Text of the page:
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Baloney! It's not your fault

Fri, May 23rd, 2008
Posted in Commentary

Last week a politician in a radio interview said unless Americans change their ways the cost of health care would soon consume 20% of the GDP. The inference was our unhealthy life style is responsible for the rise in costs.

He was the second politician I had heard make this claim. The other politician, thank goodness, lost her election. A local citizen claimed his nurse wife and her coworkers often joked they would be out of a job if not for the dissolute ways of Americans. These people, apparently, believe if you and I live a good clean life we will live to a ripe old age and drop dead suddenly without ever using the "health care system".

Besides being nonsensical this is similar to the religious fundamentalists claiming AIDS is Gods way of punishing lasciviousness. It is really like blaming the victim of rape for being too attractive and causing the problem. You can't put enough lipstick on that pig to make it pass.

If these people are basing their remarks on the Center for Disease Control Study of the National Institute of Health they should analyze the data. Spurious risk factors in the study included whether the patient had annual mammograms, dental care, eye exams, pap smears, colonoscopy after age 50, ate fresh fruits and vegetables, had up to date immunizations and other factors requiring large out-lays of cash.

These things have nothing to do with life styles. Are they risk factors? Sure they are. Risk factors generated by being too poor to pay for life's little extras. These preventive measures are not covered by insurance (even if one can afford the insurance) and are beyond the means of many people.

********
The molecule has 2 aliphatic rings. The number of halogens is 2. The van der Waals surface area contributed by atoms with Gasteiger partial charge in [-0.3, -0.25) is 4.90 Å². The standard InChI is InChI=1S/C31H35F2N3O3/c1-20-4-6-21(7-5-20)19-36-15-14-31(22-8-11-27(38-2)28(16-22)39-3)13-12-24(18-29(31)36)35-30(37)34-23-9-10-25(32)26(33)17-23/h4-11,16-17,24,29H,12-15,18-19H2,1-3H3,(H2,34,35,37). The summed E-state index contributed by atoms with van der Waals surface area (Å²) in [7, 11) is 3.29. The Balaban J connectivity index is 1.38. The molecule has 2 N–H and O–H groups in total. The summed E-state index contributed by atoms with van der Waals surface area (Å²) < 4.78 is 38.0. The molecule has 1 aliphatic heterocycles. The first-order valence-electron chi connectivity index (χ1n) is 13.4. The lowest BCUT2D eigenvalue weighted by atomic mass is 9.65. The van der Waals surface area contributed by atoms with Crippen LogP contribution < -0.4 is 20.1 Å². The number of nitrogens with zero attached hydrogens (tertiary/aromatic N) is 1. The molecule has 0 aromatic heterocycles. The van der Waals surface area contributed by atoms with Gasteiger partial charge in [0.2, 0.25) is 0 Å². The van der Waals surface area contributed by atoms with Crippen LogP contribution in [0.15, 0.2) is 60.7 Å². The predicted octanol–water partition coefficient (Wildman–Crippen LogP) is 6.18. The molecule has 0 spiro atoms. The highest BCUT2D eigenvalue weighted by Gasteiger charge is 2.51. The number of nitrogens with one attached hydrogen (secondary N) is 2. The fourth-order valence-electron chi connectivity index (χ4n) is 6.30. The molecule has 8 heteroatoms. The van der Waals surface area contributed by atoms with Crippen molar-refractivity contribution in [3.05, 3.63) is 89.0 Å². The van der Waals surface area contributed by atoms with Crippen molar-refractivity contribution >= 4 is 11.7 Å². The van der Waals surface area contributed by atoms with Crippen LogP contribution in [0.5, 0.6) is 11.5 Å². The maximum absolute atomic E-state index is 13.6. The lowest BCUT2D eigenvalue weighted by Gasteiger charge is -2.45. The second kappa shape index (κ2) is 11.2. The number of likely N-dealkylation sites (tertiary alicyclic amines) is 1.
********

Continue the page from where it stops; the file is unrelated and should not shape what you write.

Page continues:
But, you say, what these folks mean is the smoking, drinking, over eating/obesity, and loose morals of Americans are causing increased costs over other countries. Sorry, according to an American Medical Association Journal article quoting the World Health Organization, accessible on the internet, Americans were not mired in the muck of sin and excess. According to WHO Americans, among the people of the developed nations, were 5th best (least) for smoking among women and 3rd best for men.

We are 5th best for alcohol consumption per capita. We were 5th best in consumption of animal fat and 3rd lowest for total cholesterol for men 50 to 65 in the 13 nations with serum levels for cholesterol.

Are we too fat and lazy? Possibly, but you cannot drive around even a small town without seeing multiple people wind-milling themselves down the middle of the street at all hours. Obesity statistics are pretty iffy in any case.

If anyone tells you it's your fault health care costs too much or your fault because you are sick, you should be out raged. There are many reasons people get sick, family history, environment, job related factors, just plain luck and many others.

In any case, all of these arguments are straw dogs. It does not explain why we spend over $6000 per year per capita and are rated number 37 by the World Health Organization for health care. Or why we lag 12 to 25 countries in infant mortality, life expectancy, healthy life expectancy, death before age 5, and many other measures of health. Apologists and xenophobes quibble over the methods of collecting the statistics, but death is a pretty clear cut end point.

We are paying for a lot and getting relatively little for the money and it is not your fault. There are multiple reasons for the excessive costs. If this was simple even the cranky distracted politicians would have solved it by now.

There are many constituencies who have a vested interest in the status quo who will fight any change. It amazes me how an entrenched idea can be maintained by these folks in direct contradiction with their own best interests. The insurance industry is the only faction that stands to lose by fixing this problem satisfactorily. Their underwriting policies assure they will insure only people not likely to use the policies. When possible they do not reissue policies at anniversary dates to those who do use their policies.

We don't have to reinvent the wheel or copy another country's methods whole cloth. All other advance nations provide basic medical care, usually paid by general taxes, for all their citizens and by all accounts, more efficiently with much lower costs and better outcomes.

Dr. Sauer lives in Preston. He can be reached at r.sauer@mchsi.com

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